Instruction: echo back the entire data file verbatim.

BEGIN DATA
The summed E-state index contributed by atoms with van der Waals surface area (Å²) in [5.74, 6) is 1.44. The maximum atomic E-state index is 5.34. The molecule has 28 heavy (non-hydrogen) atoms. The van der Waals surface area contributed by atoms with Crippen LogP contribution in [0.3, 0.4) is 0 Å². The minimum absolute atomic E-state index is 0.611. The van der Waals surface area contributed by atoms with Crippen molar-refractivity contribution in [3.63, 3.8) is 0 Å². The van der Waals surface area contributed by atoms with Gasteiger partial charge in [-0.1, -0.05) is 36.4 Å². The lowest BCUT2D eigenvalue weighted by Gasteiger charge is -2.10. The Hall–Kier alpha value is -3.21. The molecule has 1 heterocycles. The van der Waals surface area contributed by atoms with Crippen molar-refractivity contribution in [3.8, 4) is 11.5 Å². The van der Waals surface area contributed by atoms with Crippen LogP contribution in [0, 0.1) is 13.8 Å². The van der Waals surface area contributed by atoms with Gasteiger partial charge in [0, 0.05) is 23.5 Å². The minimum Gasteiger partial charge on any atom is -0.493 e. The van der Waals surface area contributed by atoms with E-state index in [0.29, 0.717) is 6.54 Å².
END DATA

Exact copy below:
The summed E-state index contributed by atoms with van der Waals surface area (Å²) in [5.74, 6) is 1.44. The maximum atomic E-state index is 5.34. The molecule has 28 heavy (non-hydrogen) atoms. The van der Waals surface area contributed by atoms with Crippen LogP contribution in [0.3, 0.4) is 0 Å². The minimum absolute atomic E-state index is 0.611. The van der Waals surface area contributed by atoms with Crippen molar-refractivity contribution in [3.63, 3.8) is 0 Å². The van der Waals surface area contributed by atoms with Gasteiger partial charge in [-0.1, -0.05) is 36.4 Å². The lowest BCUT2D eigenvalue weighted by Gasteiger charge is -2.10. The Hall–Kier alpha value is -3.21. The molecule has 1 heterocycles. The van der Waals surface area contributed by atoms with Crippen molar-refractivity contribution in [3.8, 4) is 11.5 Å². The van der Waals surface area contributed by atoms with Crippen LogP contribution in [0, 0.1) is 13.8 Å². The van der Waals surface area contributed by atoms with Gasteiger partial charge in [0, 0.05) is 23.5 Å². The minimum Gasteiger partial charge on any atom is -0.493 e. The van der Waals surface area contributed by atoms with E-state index in [0.29, 0.717) is 6.54 Å².